FIG. 6 is a circuit diagram of an embodiment of the receiver amplifier circuit 350 shown in FIG. 3B. That circuit converts the signal supplied by the high speed photodiode to a differential signal for output on differential signal lines 338-340. That circuit also removes any low-frequency component of the differential signal. This is accomplished by use of a closed loop feedback of the low frequency component of the differential output incorporating a low-pass filter. The receiver amplifier includes: differential amplifier(s) 600, feedback differential amplifier 602, low pass filter 604 and resistor 606. Each differential amplifier has both differential inputs and differential outputs. One input of differential amplifier 600 is coupled to a reference voltage. In the embodiment shown that voltage, Vref, is a constant voltage, e.g. −0.8 volts. The other input of the differential amplifier 600 is coupled at node 620 to both the high speed photo detector 352 (See FIG. 3A-D) and via resistor 606 to the output of the low pass filter 604 which is part of the feedback circuit. The differential outputs of the differential amplifier 600 are coupled both to differential signal lines 338-340 and to either of the inputs to the feedback differential amplifier 602. One of the differential outputs of the feedback differential amplifier is coupled to the input of the low pass filter 604 In operation the feedback circuit constantly seeks to remove any low frequency component of the differential output of differential amplifier 600. It does this by drawing the DC level (i.e. low frequency component) of node 620 toward a match condition with that of the other differential input, i.e. Vref. By contrast, any high frequency components of the photodetector signal (i.e. the data modulated on the optical signal) are not significantly affected by the feedback circuit since they are removed by the low pass filter 604. Thus the modulation on the differential outputs 338-340 corresponds with the data transmitted. This is passed via differential pins 338-340 (See FIG. 3A-B) to processors, routers and/or demultiplexers for further processing. In an alternate embodiment of the invention there may be multiple stages of differential amplifiers with gain control coupled to the output of differential amplifier 600 to add further gain to the differential data signal.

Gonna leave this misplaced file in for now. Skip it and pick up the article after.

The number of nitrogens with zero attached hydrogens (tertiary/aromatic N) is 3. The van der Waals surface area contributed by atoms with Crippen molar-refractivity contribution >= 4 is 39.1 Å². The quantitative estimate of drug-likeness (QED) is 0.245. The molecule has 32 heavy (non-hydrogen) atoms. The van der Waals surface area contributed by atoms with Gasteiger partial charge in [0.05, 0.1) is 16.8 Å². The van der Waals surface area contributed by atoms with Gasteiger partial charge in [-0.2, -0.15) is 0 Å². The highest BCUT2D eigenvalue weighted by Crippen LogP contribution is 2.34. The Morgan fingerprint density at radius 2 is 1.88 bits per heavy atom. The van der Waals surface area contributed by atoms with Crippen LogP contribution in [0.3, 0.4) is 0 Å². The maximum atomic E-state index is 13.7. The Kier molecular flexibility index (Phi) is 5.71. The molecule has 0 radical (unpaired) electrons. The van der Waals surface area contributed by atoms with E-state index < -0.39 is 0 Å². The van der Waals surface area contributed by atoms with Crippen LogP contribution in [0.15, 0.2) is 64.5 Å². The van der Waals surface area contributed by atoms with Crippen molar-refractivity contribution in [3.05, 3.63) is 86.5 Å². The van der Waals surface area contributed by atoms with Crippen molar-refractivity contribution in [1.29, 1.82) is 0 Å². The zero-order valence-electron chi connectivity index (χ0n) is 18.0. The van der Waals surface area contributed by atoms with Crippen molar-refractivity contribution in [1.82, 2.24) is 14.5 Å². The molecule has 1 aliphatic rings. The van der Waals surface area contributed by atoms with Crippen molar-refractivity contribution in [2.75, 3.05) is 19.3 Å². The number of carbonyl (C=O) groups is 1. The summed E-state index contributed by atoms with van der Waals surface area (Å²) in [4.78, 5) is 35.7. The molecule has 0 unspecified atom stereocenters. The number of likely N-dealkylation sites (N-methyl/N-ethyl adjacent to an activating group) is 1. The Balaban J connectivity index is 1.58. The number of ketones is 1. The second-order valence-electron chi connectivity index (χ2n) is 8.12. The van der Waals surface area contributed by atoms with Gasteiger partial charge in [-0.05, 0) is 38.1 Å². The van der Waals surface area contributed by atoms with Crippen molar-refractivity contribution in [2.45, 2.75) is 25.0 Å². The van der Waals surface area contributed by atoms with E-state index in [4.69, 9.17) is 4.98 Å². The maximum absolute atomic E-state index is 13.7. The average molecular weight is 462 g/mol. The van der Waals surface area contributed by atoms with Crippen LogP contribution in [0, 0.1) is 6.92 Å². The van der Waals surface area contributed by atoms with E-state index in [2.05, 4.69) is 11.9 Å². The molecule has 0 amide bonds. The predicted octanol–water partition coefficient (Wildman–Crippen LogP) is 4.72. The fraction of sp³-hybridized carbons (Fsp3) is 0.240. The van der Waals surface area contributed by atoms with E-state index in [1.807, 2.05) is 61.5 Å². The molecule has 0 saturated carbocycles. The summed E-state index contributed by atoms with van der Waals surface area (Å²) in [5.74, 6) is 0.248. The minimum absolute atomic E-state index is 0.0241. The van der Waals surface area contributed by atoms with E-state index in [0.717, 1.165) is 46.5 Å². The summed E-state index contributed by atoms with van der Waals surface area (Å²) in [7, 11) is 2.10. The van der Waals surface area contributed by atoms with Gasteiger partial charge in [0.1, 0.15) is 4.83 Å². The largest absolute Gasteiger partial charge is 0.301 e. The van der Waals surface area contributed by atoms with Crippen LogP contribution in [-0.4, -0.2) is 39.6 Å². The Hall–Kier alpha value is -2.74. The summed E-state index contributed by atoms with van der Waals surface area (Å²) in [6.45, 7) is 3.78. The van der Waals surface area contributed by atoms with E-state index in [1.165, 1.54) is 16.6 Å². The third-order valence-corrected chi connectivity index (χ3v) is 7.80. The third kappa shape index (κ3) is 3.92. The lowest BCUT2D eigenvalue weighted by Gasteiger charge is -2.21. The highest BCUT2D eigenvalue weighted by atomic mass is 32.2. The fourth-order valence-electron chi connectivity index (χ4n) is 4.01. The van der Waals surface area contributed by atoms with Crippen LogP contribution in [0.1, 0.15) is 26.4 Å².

The many features and advantages of the present invention are apparent from the written description, and thus, it is intended by the appended claims to cover all such features and advantages of the invention. Further, since numerous modifications and changes will readily occur to those skilled in the art, it is not desired to limit the invention to the exact construction and operation as illustrated and described. Hence, all suitable modifications and equivalents may be resorted to as falling within the scope of the invention.

Patent Citations
Cited PatentFiling datePublication dateApplicantTitle
US4030811Apr 9, 1976Jun 21, 1977U.S. Philips CorporationDevice for coupling a light source to an optical fiber
US4119363Mar 18, 1976Oct 10, 1978Bell Telephone Laboratories IncorporatedPackage for optical devices including optical fiber-to-metal hermetic seal
US4130343Feb 22, 1977Dec 19, 1978Bell Telephone Laboratories, IncorporatedCoupling arrangements between a light-emitting diode and an optical fiber waveguide and between an optical fiber waveguide and a semiconductor optical detector
US4296998Dec 17, 1979Oct 27, 1981Bell Telephone Laboratories, IncorporatedEncapsulated light source with coupled fiberguide
US4346294Jul 6, 1981Aug 24, 1982Burr-Brown Research Corp.Low profile optical coupling to planar-mounted optoelectronic device
US4399541Feb 17, 1981Aug 16, 1983Northern Telecom LimitedLight emitting device package having combined heater/cooler
US4413881Oct 19, 1981Nov 8, 1983Northern Telecom LimitedOptical fiber hermetic seal
US4479698May 17, 1982Oct 30, 1984Rca CorporationLight emitting assembly and a method of making same
US4500165Apr 2, 1982Feb 19, 1985Codenoll Technology CorporationMethod and apparatus for aligning optical fibers